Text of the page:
Acting as a counter trend to speed and convenience, is the rise of conscious fashion. Growing anxieties about the environmental and social damage of disposable fashion are beginning to alter perceptions about the lifespan of these products. In response, forward-facing retailers and tech-driven start-ups are rapidly entering the market and re-thinking the traditional linear model of “take, make waste” to recognise new models of ownership and value.

Upcycling, buy back initiatives and the resale market are fast gaining pace in the push towards a circular economy. For some retailers this is proving profitable, Rent the Runway – an online subscription service known for lending designer items – was valued at $1 billion earlier this year. While peer-to-peer resale shopping apps have increased by 113% in the last five years with platforms like Depop taking the marketplace from local to global.

The Sportswear sector is realising this growing demand for brands with sustainable credentials. In the latest Fashion Transparency Index, Adidas and Reebok topped the ranking of global brands’ transparency practices. Earlier this year, Adidas unveiled its fully recyclable Futurecraft Loop trainers. The German brand is set to produce eleven million pairs using only 100 per cent recycled polyester and by 2024 only plans to use recycled polyester made from upcycled marine plastic waste in every pair of shoes made, where possible.

 

Weaving tech with ethical fashion 

Fashion brands are also implementing a wide range of technologies to offer consumers’ greater traceability and accountability throughout the entire production chain. This month, luxury French fashion-house Chanel invested a minority stake in green start-up Evolved by Nature, a company on a mission to create a natural silk-based alternative to some of the toxic chemicals used in textile manufacturing.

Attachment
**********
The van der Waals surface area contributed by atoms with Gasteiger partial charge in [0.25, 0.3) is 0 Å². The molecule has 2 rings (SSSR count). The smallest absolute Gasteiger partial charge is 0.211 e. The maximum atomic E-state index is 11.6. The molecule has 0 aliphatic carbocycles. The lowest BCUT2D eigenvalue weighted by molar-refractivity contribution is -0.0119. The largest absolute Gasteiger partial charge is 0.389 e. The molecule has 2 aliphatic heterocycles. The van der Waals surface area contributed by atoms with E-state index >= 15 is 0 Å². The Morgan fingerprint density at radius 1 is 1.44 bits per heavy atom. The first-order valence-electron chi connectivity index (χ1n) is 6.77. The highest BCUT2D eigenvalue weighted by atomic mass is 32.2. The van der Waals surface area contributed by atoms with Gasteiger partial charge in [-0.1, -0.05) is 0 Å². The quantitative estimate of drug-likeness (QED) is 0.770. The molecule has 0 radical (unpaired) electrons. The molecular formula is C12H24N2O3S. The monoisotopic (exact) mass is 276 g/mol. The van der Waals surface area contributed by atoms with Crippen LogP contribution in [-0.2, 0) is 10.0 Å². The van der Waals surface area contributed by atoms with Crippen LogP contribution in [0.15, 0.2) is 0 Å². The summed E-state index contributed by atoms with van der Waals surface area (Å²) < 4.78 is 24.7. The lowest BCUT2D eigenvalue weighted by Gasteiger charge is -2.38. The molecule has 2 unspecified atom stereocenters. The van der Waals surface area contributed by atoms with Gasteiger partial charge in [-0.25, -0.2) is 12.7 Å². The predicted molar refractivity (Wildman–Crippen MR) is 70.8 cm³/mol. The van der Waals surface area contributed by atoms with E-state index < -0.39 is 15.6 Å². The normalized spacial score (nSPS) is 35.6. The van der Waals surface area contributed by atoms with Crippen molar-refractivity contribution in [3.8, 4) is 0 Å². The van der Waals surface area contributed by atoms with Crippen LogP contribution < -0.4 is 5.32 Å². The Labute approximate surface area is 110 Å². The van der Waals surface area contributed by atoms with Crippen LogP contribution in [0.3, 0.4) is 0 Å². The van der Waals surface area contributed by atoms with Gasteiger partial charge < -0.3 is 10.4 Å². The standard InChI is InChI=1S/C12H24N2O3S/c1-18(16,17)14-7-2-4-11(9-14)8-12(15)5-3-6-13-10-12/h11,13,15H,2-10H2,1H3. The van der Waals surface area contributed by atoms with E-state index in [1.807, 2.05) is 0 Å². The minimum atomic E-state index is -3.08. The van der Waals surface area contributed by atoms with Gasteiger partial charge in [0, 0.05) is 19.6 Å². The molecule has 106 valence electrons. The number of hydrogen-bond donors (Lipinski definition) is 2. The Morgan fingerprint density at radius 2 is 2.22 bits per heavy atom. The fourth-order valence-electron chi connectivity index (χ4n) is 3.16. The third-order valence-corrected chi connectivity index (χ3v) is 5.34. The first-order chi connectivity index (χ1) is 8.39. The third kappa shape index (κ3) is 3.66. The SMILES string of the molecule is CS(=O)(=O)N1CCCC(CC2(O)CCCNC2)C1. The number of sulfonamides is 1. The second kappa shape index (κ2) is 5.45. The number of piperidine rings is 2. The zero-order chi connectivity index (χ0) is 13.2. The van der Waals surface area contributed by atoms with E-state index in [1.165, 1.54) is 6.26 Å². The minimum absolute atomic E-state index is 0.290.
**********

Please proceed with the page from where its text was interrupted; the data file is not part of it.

High fashion retailer Net-a-Porter joined the sustainable conversation with the launch of Net Sustain, a one-stop shop for customer wanting to buy ethical products. The platform celebrates brands that meet traits such as “Considered Materials”, “Craft and Community” and “Locally Made”.

These developments indicate weaving sustainable fashion with leading-edge technology is at an exciting, experimental phase; however, the high price point of these products does little to make it totally inclusive for the masses. One green start-up addressing the transparency and affordability gap is Know the Origin. The organic label is utilising the power of technology to distribute knowledge about the impact and origin of its clothing collection to all customers.

 

What next?

A seismic shift in mind-set has made the landscape a difficult one for retailers to navigate without polarising opinion. Looking forward, retail giants and ethical start-ups alike will need to leverage their creative resources and technologies to stay ahead.  Sustainable fashion remains niche, however, with environmental consciousness being one of the fastest growing consumer behaviours, future-focused brands will need to be attentive to these emerging consumer needs or risk losing relevance.


Alice Mathews

 

 

Back to listing